Nowhere is better positioned to benefit from the digital revolution in healthcare than Africa, where technology can help tackle the rising burden of disease and major obstacles in infrastructure and the environment. However, realizing the promise of digital healthcare technology, while avoiding its potential pitfalls, will require a comprehensive, systematic approach based on the principles of sustainability, equity and inclusion.

Africa’s public health challenges are well known. While recent decades have seen major progress in the treatment of diseases such as HIV/AIDS and malaria, the continent suffers from a disproportionate disease burden and rising incidence of chronic diseases such as diabetes, heart disease, and sickle cell anemia. Infrastructure presents its own problems: less than half the population of sub-Saharan Africa has access to electricity, and road density in the region has actually declined over the last two decades.

Digital technology holds enormous potential to bridge the gaps in healthcare provision by directing limited medical resources where they are most needed. To this end, global, national and local stakeholders should focus on six interconnected solutions, which together will help ensure equitable access to medical innovation throughout Africa.

Access to healthcare is relatively poor in many African countries - can digital technology make a difference?
Access to healthcare is relatively poor in many African countries - can digital technology make a difference?
Image: Economist Intelligence Unit, Global Access to Healthcare Index

First, we must strengthen capacity for conducting basic research and clinical trials in Africa. Outside expertise only goes so far, and African policymakers would benefit from more locally derived evidence that helps them better understand which health interventions would be most cost-effective within their country contexts.

Second, the insights gained from these and other initiatives can be translated into effective interventions more quickly through the creation of centers of excellence at the national and regional levels, which can save time and money by propagating the best access solutions and providing guidance on implementation.

Third, we can streamline approval and procurement of new medicines through secure regulatory harmonization. Developing the regulatory systems needed to ensure access to affordable, quality medicines and other products can be costly and time-consuming, presenting a significant challenge for many African governments. Regulatory harmonization would allow health authorities to validate and make new medicines and health products available across multiple countries using standardized authorization and evaluation criteria.

Fourth, new technologies ranging from data analytics to drones can help tackle supply chain challenges, improving logistical efficiency and eliminating barriers that have historically prevented medicines from reaching remote, underserved populations. New distribution systems, like the partnership Novartis has with Zipline to deliver sickle-cell medicines by drone to rural populations in Ghana, can also bolster security to address the threat of counterfeit medicines – the cause of over 170,000 deaths a year, mostly in Africa.

Fifth, stakeholders must come together to formulate high-level strategies to guide investments in digital technology. A national digital health strategy should set a clear vision for how digital technology will improve healthcare access in a given country; provide clear direction for stakeholders across the health system; and establish a supportive, predictable operating environment for solution providers. A 2017 report from the Broadband Commission provides useful guidance on the cross-sector collaboration essential for effective national digital health strategies.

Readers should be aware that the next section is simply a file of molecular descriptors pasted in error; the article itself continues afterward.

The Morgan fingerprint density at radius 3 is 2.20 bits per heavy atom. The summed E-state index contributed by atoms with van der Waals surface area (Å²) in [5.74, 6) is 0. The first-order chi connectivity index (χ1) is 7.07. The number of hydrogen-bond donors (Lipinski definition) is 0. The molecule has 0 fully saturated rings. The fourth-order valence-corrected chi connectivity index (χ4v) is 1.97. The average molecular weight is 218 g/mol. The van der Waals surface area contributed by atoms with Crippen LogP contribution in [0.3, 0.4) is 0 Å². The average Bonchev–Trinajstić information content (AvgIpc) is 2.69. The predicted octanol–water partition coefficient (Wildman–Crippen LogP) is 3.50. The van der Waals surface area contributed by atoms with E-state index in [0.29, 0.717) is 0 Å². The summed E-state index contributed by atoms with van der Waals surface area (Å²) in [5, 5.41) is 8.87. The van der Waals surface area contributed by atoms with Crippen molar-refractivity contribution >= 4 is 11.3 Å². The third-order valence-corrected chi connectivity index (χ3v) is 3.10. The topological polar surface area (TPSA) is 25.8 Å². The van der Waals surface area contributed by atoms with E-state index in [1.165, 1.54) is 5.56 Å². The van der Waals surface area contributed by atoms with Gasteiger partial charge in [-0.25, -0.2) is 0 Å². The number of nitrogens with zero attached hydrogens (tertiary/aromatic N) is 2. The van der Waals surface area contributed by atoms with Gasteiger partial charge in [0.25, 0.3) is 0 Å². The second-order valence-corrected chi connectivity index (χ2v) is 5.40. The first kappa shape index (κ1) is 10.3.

Finally, suppliers of drugs and medical equipment can incorporate these measures to widen access into their own programmes, for which the Novartis Access Principles may provide a useful model. All too often public health initiatives have underestimated the powerful role the private sector can play in making access more equitable. Manufacturers of medicines and health products can do their part by systematically integrating access strategies into how they research, develop and deliver new innovations that can help reduce disease burden and improve health across Africa, incorporating perspectives from Africa’s national and local institutions.

The rapid rise of digital health technology promises to change the face of medicine across Africa, leveraging everything from AI and analytics to drones and telemedicine to expand access and make the provision of healthcare more equitable.

Africans have already eagerly embraced new technologies for applications like digital cash, banking, e-commerce and governance. This shows that there is both appetite and aptitude that can be leveraged, with the same potential to create a ‘leapfrog’ moment that positions Africa at the forefront of health systems transformation. However, it will take focused leadership, talent and creativity on the part of stakeholders throughout the private sector, government and civil society to realize the promise of these new capabilities.

Fifty years ago men went to the moon with the help of a computer considerably less powerful than today’s cheapest mobile handset. With digital networks quickly extending to every corner of the continent in the early years of the new millennium, surely Africa can solve the problem of equitable access to healthcare, yielding longer, more productive lives for the continent’s billion inhabitants.